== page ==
by Andy Bristow

Become a better manager: offer your staff what they actually want

Jun 19, 20114 mins
CareersIT Leadership

The IT sector is well on the road to recovery. Technological innovation has not slowed, regardless of the economic environment. In fact, the recession has spurred some organisations on in terms of investing in technological innovation and as a result salaries in this field are on the rise.

The sector remains one of the most rapidly developing in the UK as businesses adapt to take advantage of virtualisation and cloud computing.

Organisations are looking to IT infrastructure projects to help them increase productivity through greater efficiency.

IT and technology employers need to take action, or they could find themselves facing a shortfall of staff to help them achieve their business plans. There is fierce competition for talented and experienced workers, and many employees are opting to switch from permanent positions to better-paid contract roles.

With an increase in hiring activity, it is rapidly becoming a candidates’ market, and employers must react appropriately to access the best and the brightest.

Hays recently undertook its second annual report on employment and benefits in the IT sector, and the results make interesting reading for those hoping to recruit.

Employers have enormously high expectations of IT professionals, and look for those that meet all of their demanding criteria. But filling permanent positions will be a struggle as staff opt for more flexible and better-rewarded contract roles.

Just 14 per cent of staff say they would only look for a permanent role as their next career move.

Employers may also struggle to retain experienced employees. The research shows they are increasingly out of touch with the benefits and desires their employees seek, and are failing to offer proper career tracking and development.

It should come as no surprise to organisations that basic salary is the key consideration IT staff take into account when evaluating a new role.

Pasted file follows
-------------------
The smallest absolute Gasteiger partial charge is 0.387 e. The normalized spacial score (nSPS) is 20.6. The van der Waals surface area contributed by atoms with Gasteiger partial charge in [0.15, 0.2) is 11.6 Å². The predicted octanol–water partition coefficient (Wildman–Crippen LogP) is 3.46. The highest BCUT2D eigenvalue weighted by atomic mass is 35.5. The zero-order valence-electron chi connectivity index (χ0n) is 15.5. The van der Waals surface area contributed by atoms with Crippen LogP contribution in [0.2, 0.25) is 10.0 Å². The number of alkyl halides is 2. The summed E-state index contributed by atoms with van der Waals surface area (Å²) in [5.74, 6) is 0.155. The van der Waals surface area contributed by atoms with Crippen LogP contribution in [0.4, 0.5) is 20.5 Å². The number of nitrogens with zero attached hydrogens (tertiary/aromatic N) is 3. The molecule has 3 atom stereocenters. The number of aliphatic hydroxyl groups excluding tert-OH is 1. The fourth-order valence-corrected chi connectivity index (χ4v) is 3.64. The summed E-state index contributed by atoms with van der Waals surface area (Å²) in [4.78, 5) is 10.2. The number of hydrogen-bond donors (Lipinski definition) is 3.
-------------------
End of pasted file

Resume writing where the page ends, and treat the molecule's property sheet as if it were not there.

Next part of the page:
But increasingly the work benefits that come alongside basic pay, such as working from home and interesting or engaging work, carry more weight.

While half of workers in the industry are fairly satisfied with their benefits package, there is significant room for improvement; nearly two in five are to some degree unhappy with their offer. Employees believe their employers could be more generous with the benefits on offer.

Employers are also often failing to offer the benefits employees are most interested in. For example, 85 per cent of workers would like to have the option to increase their annual leave, but just 38 per cent are offered this.

The reverse is true of shift working; most employers offer this, but far fewer employees are interested.

If employers are serious about attracting and retaining talented staff, then they must also pay due attention to their career plans.

The sector is found seriously lacking in performance and pay reviews; 44 per cent of IT professionals told us they receive performance appraisals less than once a year or never.

Worryingly, well over a third of staff say they never have a pay review and over a third say they have never had a performance review. This must improve for employers to stand a chance of retaining employees.

As training budgets are relaxed, there’s an opportunity to invest more in career progression. Employers must ensure staff are developing and growing if they are to retain them, while of course gearing training to the needs of the business.

Employers looking to hire good staff need to be agile. If they find a talented individual they are interested in hiring, it’s likely that this candidate will also be considering alternative employment offers.

It is currently a candidate’s market, and if employers do not act fast, they will lose out on the best staff. Rivals will snap up the most talented workers if hiring managers procrastinate.

Employers have the opportunity to set themselves apart form the crowd by matching their offer to that sought after by candidates.

With a scarcity of full-time candidates, they may also have to look creatively at how they approach projects and service provision using contract and short-term staff.

Andy Bristow is a manager at recruitment specialist Hays Information Technology

Pic: re-alitycc2.0